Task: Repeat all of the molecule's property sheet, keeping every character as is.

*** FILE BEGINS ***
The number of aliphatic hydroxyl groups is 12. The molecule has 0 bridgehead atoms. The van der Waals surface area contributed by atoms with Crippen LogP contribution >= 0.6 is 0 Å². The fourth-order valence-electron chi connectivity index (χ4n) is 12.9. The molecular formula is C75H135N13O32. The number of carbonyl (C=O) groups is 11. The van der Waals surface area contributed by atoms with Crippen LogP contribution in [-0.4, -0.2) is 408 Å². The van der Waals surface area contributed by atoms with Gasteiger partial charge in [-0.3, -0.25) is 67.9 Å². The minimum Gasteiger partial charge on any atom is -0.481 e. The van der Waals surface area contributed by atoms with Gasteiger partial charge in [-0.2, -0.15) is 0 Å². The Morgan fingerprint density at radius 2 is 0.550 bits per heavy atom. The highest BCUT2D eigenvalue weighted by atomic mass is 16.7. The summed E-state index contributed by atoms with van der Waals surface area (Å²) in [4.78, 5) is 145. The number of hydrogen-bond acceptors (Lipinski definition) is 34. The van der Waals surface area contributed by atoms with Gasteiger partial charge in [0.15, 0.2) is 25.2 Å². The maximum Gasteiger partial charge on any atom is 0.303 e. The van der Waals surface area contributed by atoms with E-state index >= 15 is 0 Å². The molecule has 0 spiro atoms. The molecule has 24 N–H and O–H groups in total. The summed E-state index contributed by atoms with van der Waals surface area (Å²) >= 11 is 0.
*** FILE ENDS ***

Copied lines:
The number of aliphatic hydroxyl groups is 12. The molecule has 0 bridgehead atoms. The van der Waals surface area contributed by atoms with Crippen LogP contribution >= 0.6 is 0 Å². The fourth-order valence-electron chi connectivity index (χ4n) is 12.9. The molecular formula is C75H135N13O32. The number of carbonyl (C=O) groups is 11. The van der Waals surface area contributed by atoms with Crippen LogP contribution in [-0.4, -0.2) is 408 Å². The van der Waals surface area contributed by atoms with Gasteiger partial charge in [-0.3, -0.25) is 67.9 Å². The minimum Gasteiger partial charge on any atom is -0.481 e. The van der Waals surface area contributed by atoms with Gasteiger partial charge in [-0.2, -0.15) is 0 Å². The Morgan fingerprint density at radius 2 is 0.550 bits per heavy atom. The highest BCUT2D eigenvalue weighted by atomic mass is 16.7. The summed E-state index contributed by atoms with van der Waals surface area (Å²) in [4.78, 5) is 145. The number of hydrogen-bond acceptors (Lipinski definition) is 34. The van der Waals surface area contributed by atoms with Gasteiger partial charge in [0.15, 0.2) is 25.2 Å². The maximum Gasteiger partial charge on any atom is 0.303 e. The van der Waals surface area contributed by atoms with E-state index >= 15 is 0 Å². The molecule has 0 spiro atoms. The molecule has 24 N–H and O–H groups in total. The summed E-state index contributed by atoms with van der Waals surface area (Å²) >= 11 is 0.